The 10 smartphones that emit the most radiation

The 10 smartphones that emit the most radiation

Summary: Based on new research, learn the 10 smartphones that emit the most radiation, the 10 that emit the least radiation, and a few quick safety tips.


One of the scariest unknown technology risks of this decade is the issue of radiation from cell phones. There's still an open question about whether long term exposure to these mobile devices will cause damage or disease to human beings.

The Environmental Working Group has a comprehensive new study (download the full report as a PDF) that surveys the scientific research on cellphone heath risks and provides radiation data for most of the current cellphones in use. Here's how the EWG explained the mission of its study:

We at Environmental Working Group are still using our cell phones, but we also believe that until scientists know much more about cell phone radiation, it's smart for consumers to buy phones with the lowest emissions. The U.S. government ought to require cell phone companies to label their products' radiation output so that consumers can do the numbers at the point of sale. It doesn't, so EWG has created this user-friendly interactive online guide to cell phone emissions, covering over 1,000 phones currently on the market.

The EWG study looks at all mobile phones, but since smartphones are becoming a standard tool for businesses and IT professionals, I've drilled down and looked at the list from a smartphone perspective. I've broken out the 10 smartphones that produce the most radiation, the 10 that product the least amount of radiation, and a list of the radiation ratings of some of the most popular smartphones that did not make either of those two lists.

When you look at these lists, keep in mind that the EWG has also included some older models that are no longer being sold but are still used by many workers and consumers. Also note that "W/kg" stands for watts per kilogram, a measurement for power density.

The 10 smartphones with the highest radiation

  1. T-Mobile MyTouch 3G (1.55 W/kg)
  2. Blackberry Curve 8330 (1.54 W/kg)
  3. Palm Treo 600 (1.53 W/kg)
  4. T-Mobile Shadow (1.53 W/kg)
  5. Palm Treo 650 (1.51 W/kg)
  6. Blackberry Curve 8300 (1.51 W/kg)
  7. Blackberry Bold 9000 (1.51 W/kg)
  8. Sony Ericsson P910a (1.50 W/kg)
  9. HTC SMT 5800 (1.49 W/kg)
  10. BlackBerry Pearl 8120/8130 (1.48 W/kg)

The T-Mobile MyTouch 3G, an HTC smartphone powered by Google Android that debuted to lots of fanfare this summer, topped the list of the worst radiation offenders. However, other popular smartphones dominated the list as well, especially BlackBerries and Treos. The BlackBerry Curve, the best-selling smartphone on the market in 2009, was a close second on the list, and it was joined in the top 10 by its cousins, the BlackBerry Pearl and the BlackBerry Bold.

The 10 smartphones with lowest radiation

  1. Nokia 9300i (0.21 W/kg)
  2. Nokia 7710 (0.22 W/kg)
  3. T-Mobile MDA Wiza200 (0.28 W/kg)
  4. Samsung Impression SGH-a877 (0.35 W/kg)
  5. Nokia 9300 (0.44 W/kg)
  6. Samsung Propel Pro SGH-i627 (0.47 W/kg)
  7. Samsung Gravity SGH-t459 (0.49 W/kg)
  8. BlackBerry Storm 9530 (0.57 W/kg)
  9. Nokia E90 (0.59 W/kg)
  10. Nokia N96 (0.68 W/kg)

Nokia, with five models in this top 10, and Samsung with three, were clearly the winners in terms of smartphones that emit the least amount of radiation. It's also interesting to note that although both of these companies produce dozens of different models, neither of them had a single model that made the list of the worst radiation offenders. The surprising member of the low-radiation club was the BlackBerry Storm (RIM's first touchscreen device) since so many of the other popular BlackBerries were on the high-emitters list.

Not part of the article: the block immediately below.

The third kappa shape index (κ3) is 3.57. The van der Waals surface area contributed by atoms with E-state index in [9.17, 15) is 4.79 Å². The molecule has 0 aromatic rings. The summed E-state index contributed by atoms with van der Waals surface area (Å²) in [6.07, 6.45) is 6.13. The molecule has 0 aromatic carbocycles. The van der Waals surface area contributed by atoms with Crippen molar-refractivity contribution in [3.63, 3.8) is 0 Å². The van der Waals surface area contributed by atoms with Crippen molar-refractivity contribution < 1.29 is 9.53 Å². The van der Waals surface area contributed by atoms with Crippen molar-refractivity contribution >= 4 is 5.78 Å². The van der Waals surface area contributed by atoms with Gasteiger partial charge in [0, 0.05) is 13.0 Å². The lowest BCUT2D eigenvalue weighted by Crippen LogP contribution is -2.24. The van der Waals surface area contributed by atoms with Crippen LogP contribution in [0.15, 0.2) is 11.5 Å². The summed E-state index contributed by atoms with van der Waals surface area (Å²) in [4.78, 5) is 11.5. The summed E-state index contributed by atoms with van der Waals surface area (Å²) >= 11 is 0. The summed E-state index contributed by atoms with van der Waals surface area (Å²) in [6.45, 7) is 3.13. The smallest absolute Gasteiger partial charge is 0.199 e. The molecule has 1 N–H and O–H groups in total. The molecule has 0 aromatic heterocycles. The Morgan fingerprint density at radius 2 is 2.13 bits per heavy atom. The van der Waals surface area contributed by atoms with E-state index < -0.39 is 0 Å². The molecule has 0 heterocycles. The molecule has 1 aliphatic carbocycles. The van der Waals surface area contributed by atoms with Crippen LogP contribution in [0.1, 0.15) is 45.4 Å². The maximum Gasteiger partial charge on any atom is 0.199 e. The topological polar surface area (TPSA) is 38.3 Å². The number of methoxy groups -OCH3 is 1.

Other notables, from lowest to highest

If there's another phone you'd like to look up, here is the full list. Also, when seriously evaluating any smartphone on any of these lists, make sure you click through and look at the EWG page with the details of the phone's radiation emissions using different connections and doing different activities. The number listed is the maximum radiation rating, but it can be deceiving in some cases until you look at the whole picture.

For example, the iPhone 3GS has a rating of 1.19 W/kg, which is a middle-of-the-pack rating. However, 1.19 is its maximum radiation level, which only happens when it is connected in UMTS 1900MHz mode. In its other four modes, it averages 0.63 W/kg, which is more consistent with the lower tier of radiation emitters.

Safety tips

As part of the report, the EWG also provided eight safety tips for cellphone users who are concerned about radiation. Here is a quick list of the tips. You can click through to the original list for more detail on each of the items.

  1. Buy a low-radiation phone
  2. Use a headset or speaker
  3. Listen more, talk less
  4. Hold phone away from your body
  5. Choose texting over talking
  6. Poor signal? Stay off the phone
  7. Limit children's phone use
  8. Skip the "radiation shield"

The EWG also offers a one-page PDF that lists all eight of these tips along with a further explanation of each. IT professionals might consider distributing this PDF to employees who use company cellphones or posting it on the corporate intranet. Of course, you should consult senior management and your legal department before distributing something like this since it involves employee health.

See also: Are cell phones safe? Researchers still uncertain (CNET)

Bottom line

While there isn't conclusive scientific evidence proving that cellphones cause illnesses or diseases in humans, the EWG report does point to research that has shown links between prolonged cellphone use and  brain cancer, salivary gland tumors, migraines and vertigo, and decreased male sperm count (from carrying a cellphone in the pocket).

A lot more research still needs to be done, but in the meantime it makes sense for mobile manufacturers to limit cellphone radiation whenever possible and for users to be aware of which phones produce the most radiation so that they can take steps to limit radiation exposure as a precautionary step.